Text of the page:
3DBaz– 3D printing prosthetics is changing the way those born with missing limbs or who have lost them due to accident, illness or war live their lives. The technology is in use today and brings life improving benefits to some of those least able to access traditional prosthetics. Furthermore, researchers are working on projects that will extend the opportunity to many others and also advance the field. These projects blend 3D printing, robotics and medicine and show how 3D printing can provide a unique solution to a real problem.
3D Printing Volunteers
One of the first projects to harness the potential of 3D printing was e-NABLING the future. e-NABLE are, “working to improve the accessibility to prosthetic hands without any drive for financial gain.” To accomplish this goal they have created an international network of volunteers who donate their 3D design skills, time and 3D printing capacity. The network endeavours to match volunteers with those in need of a 3D printed prosthetic. The growing community can access forums, designs and e-NABLE’s experience in this area. To date at least 1,800 3D printed hands have been delivered, although the actual number may be much greater as e-NABLE do not track hands delivered by those inspired by the project but working outside the network. Whether you have access to a 3D printer or not, you can volunteer to take part in the project and there is a guide on how to get involved on e-NABLE’s website.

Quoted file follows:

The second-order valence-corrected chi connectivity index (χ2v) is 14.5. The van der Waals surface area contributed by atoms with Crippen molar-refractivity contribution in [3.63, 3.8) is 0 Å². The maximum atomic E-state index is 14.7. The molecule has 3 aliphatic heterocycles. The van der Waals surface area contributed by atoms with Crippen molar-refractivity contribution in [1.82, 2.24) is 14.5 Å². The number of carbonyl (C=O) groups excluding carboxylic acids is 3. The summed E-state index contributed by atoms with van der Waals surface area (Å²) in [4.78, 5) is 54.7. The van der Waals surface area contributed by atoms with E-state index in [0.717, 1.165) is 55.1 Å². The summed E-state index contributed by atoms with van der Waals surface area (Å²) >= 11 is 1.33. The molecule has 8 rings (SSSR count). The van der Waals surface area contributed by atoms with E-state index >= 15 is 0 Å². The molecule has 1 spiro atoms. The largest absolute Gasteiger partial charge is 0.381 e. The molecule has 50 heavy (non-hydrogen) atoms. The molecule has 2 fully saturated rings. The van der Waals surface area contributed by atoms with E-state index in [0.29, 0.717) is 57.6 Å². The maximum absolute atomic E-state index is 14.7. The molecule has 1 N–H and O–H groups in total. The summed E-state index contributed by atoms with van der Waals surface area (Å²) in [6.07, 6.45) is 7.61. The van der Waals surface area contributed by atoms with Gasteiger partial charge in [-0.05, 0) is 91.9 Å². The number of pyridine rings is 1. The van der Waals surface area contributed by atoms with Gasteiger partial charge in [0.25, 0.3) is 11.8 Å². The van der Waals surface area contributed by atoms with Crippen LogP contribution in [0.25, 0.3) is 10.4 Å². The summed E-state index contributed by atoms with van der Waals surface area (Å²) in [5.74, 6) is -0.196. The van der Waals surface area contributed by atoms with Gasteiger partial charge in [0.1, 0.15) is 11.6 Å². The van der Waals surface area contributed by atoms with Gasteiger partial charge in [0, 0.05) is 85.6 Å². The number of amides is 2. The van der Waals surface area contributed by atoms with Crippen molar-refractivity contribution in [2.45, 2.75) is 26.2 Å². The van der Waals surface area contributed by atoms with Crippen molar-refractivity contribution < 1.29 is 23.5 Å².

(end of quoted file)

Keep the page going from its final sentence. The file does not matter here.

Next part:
Joel Gibbard, founder of Open Bionics, launched the Open Hand Project on Indiegogo with the aim of producing a $1000 (£630) 3D printed prosthetic hand. The campaign exceeded the funding target and raised a total of $57,152 (£43,593), Gibbard is using the money to further development of the low-cost 3D printed robotic hand and fund the work at Open Bionics. To this end, Gibbard has worked with people who have lost a hand such as Chef Liam Corbett. Corbett lost his hand to meningitis and helped Gibbard ensure the 3D design met with the needs of intended users. Publishing the Dextrus hand under an open source license was an important part of the project. “This really helps get these devices out to developing countries and places where import taxes might otherwise increase the cost of distribution,” said Gibbard on the campaign page.
The Phantom Limb Project
Open Bionics won the James Dyson Award in the UK and is now based at the UK’s largest robotics lab. From the base in Bristol, the enterprise recently created a prosthetic hand in partnership with video game publisher Konami.
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